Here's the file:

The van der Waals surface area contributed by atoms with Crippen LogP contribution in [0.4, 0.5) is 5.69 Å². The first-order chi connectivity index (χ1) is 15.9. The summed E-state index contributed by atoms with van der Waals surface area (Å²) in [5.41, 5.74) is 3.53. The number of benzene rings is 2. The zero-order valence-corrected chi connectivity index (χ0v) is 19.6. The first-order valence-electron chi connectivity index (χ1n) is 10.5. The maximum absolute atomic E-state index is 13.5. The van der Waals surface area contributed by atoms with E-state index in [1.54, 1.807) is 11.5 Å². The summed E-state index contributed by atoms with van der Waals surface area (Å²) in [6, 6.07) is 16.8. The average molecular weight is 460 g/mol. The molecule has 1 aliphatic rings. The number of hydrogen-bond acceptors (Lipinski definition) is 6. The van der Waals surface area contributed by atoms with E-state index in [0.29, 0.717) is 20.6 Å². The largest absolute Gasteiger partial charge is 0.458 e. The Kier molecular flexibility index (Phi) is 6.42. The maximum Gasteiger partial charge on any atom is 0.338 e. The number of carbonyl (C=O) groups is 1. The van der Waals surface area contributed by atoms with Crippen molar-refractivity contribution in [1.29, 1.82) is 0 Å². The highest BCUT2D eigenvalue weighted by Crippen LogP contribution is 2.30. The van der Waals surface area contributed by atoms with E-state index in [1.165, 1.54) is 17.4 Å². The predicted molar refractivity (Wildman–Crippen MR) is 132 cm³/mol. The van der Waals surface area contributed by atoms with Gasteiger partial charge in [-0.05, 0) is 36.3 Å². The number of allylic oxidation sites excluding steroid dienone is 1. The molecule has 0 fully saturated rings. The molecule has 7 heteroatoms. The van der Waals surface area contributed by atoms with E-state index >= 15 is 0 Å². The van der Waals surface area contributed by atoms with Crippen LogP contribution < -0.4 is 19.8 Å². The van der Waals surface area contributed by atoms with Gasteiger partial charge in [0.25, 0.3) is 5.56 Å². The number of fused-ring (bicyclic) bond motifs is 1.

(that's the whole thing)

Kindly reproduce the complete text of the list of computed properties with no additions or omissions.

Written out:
The van der Waals surface area contributed by atoms with Crippen LogP contribution in [0.4, 0.5) is 5.69 Å². The first-order chi connectivity index (χ1) is 15.9. The summed E-state index contributed by atoms with van der Waals surface area (Å²) in [5.41, 5.74) is 3.53. The number of benzene rings is 2. The zero-order valence-corrected chi connectivity index (χ0v) is 19.6. The first-order valence-electron chi connectivity index (χ1n) is 10.5. The maximum absolute atomic E-state index is 13.5. The van der Waals surface area contributed by atoms with E-state index in [1.54, 1.807) is 11.5 Å². The summed E-state index contributed by atoms with van der Waals surface area (Å²) in [6, 6.07) is 16.8. The average molecular weight is 460 g/mol. The molecule has 1 aliphatic rings. The number of hydrogen-bond acceptors (Lipinski definition) is 6. The van der Waals surface area contributed by atoms with E-state index in [0.29, 0.717) is 20.6 Å². The largest absolute Gasteiger partial charge is 0.458 e. The Kier molecular flexibility index (Phi) is 6.42. The maximum Gasteiger partial charge on any atom is 0.338 e. The number of carbonyl (C=O) groups is 1. The van der Waals surface area contributed by atoms with Crippen molar-refractivity contribution in [1.29, 1.82) is 0 Å². The highest BCUT2D eigenvalue weighted by Crippen LogP contribution is 2.30. The van der Waals surface area contributed by atoms with E-state index in [1.165, 1.54) is 17.4 Å². The predicted molar refractivity (Wildman–Crippen MR) is 132 cm³/mol. The van der Waals surface area contributed by atoms with Gasteiger partial charge in [-0.05, 0) is 36.3 Å². The number of allylic oxidation sites excluding steroid dienone is 1. The molecule has 0 fully saturated rings. The molecule has 7 heteroatoms. The van der Waals surface area contributed by atoms with E-state index >= 15 is 0 Å². The van der Waals surface area contributed by atoms with Crippen LogP contribution < -0.4 is 19.8 Å². The van der Waals surface area contributed by atoms with Gasteiger partial charge in [0.25, 0.3) is 5.56 Å². The number of fused-ring (bicyclic) bond motifs is 1.